Seattle's CRE Leaders See Opportunity In Waterfront Plans
“Finally we will have a place along our beautiful waterfront to live, work and stay,” he said in a keynote address at Bisnow's The Future of the Waterfront last week. “Great cities have a thriving residential base. When the waterfront project is complete, we will have a 3.2-mile trail along the waterfront that runs from the Expedia campus to the stadiums.”
While the city already pulses with its own kind of eclectic energy, Smith predicts the new park will make it even more inviting.
Smith worries, however, about the lack of available space left in the city’s “urban island” for development to occur. He sees SODO as the next logical landing place for future development, but that area is tangled up in industrial zoning with no signs of changing.
As the waterfront park comes online, one of Smith’s major concerns is safety as Seattle’s homeless population continues to explode. For the waterfront park to become the city jewel that many are hoping for, it needs to be safe. If the city isn’t careful, the homelessness problem could put a damper on that idea, he said.
Seattle has seen a sharp spike in homelessness over the last few years. Violent attacks on pedestrians have increased as well. This spring, a homeless man attempted to throw a female pedestrian off a freeway overpass in the commercial district, according to a KIRO 7 report. Another homeless man recently stabbed two people mid-morning in the downtown core, according to a report by the Seattle Times.
Pike Place Market Executive Director Mary Bacarella shares the concern about safety. While she said she is thrilled about the opportunities the waterfront park presents for the market and its surrounding neighborhood, the lack of public safety threatens to overshadow it all.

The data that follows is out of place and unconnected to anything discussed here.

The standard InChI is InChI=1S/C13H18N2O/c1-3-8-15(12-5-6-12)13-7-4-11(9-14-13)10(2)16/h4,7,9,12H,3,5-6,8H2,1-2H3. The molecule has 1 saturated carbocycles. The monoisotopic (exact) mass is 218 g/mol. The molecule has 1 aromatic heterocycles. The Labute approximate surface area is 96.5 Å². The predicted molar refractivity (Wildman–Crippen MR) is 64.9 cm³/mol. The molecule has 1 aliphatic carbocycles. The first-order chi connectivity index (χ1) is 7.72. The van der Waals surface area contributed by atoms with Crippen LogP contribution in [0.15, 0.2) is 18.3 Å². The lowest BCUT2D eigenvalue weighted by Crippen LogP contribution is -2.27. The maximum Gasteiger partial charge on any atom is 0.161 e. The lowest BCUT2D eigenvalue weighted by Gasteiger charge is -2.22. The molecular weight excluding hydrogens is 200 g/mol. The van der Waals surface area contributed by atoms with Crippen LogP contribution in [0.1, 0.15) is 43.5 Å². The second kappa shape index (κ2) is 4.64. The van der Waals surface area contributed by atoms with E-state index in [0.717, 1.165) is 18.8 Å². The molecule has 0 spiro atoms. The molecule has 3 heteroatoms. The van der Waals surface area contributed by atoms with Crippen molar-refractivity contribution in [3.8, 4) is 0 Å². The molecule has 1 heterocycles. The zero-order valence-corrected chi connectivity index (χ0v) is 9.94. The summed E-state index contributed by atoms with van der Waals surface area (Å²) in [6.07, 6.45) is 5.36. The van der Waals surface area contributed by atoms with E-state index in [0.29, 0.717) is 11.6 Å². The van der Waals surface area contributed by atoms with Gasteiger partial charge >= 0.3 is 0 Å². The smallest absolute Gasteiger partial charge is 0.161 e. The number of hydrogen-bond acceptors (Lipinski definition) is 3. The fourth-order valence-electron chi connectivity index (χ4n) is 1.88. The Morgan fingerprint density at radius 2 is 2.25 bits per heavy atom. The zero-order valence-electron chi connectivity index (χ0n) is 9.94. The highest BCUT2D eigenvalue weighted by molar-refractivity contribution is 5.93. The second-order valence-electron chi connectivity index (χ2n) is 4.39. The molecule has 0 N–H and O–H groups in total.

Bacarella and Seattle Aquarium CEO Bob Davidson both believe the park, if managed well, will bring a much-needed facelift to the entire downtown core.
When the aquarium opened 42 years ago, it sat in a lonely place, Davidson said. It was separated from the rest of the city by the noisy, elevated Alaska Way Viaduct. While it attracted visitors, locals mostly avoided the area. The aquarium is now expanding near the Pike Place Market entrance to greet parkgoers with another aquarium option. The expansion will include a 325-gallon shark tank that has a public viewing area visible to everyone, not just paid aquarium guests.
“It’s important that as we design these public spaces we get community input,” LMN Architects partner Mark Reddington said. “We are creating a waterfront for all that is inclusive and invites everyone to be here.”
City of Seattle Office of the Waterfront Director Marshall Foster said it is hard to fathom what the waterfront will look like when it is complete.
“This is going to be an unbelievable transformation,” he said.
In September, Selig purchased an older office building for $44M at 800 Alaskan Way. Selig plans to build a 17-story mixed-use tower that includes 300K SF of office space, 25K SF of retail and 150 housing units. The new building will overlook the renovated park and have panoramic views.
“The waterfront will be our front door and gateway to the city,” he said. “Why would you ever turn your back on this? I’m quite excited about it. It is being done on such a grand scale.”
Recognizing that it needs to be done on a grand scale, and done well, is critical to the project’s success, Reddington said.
“Years from now, no one will know who built this and the work that went into it,” he said. “But we will leave behind this legacy for all to enjoy for generations to come.”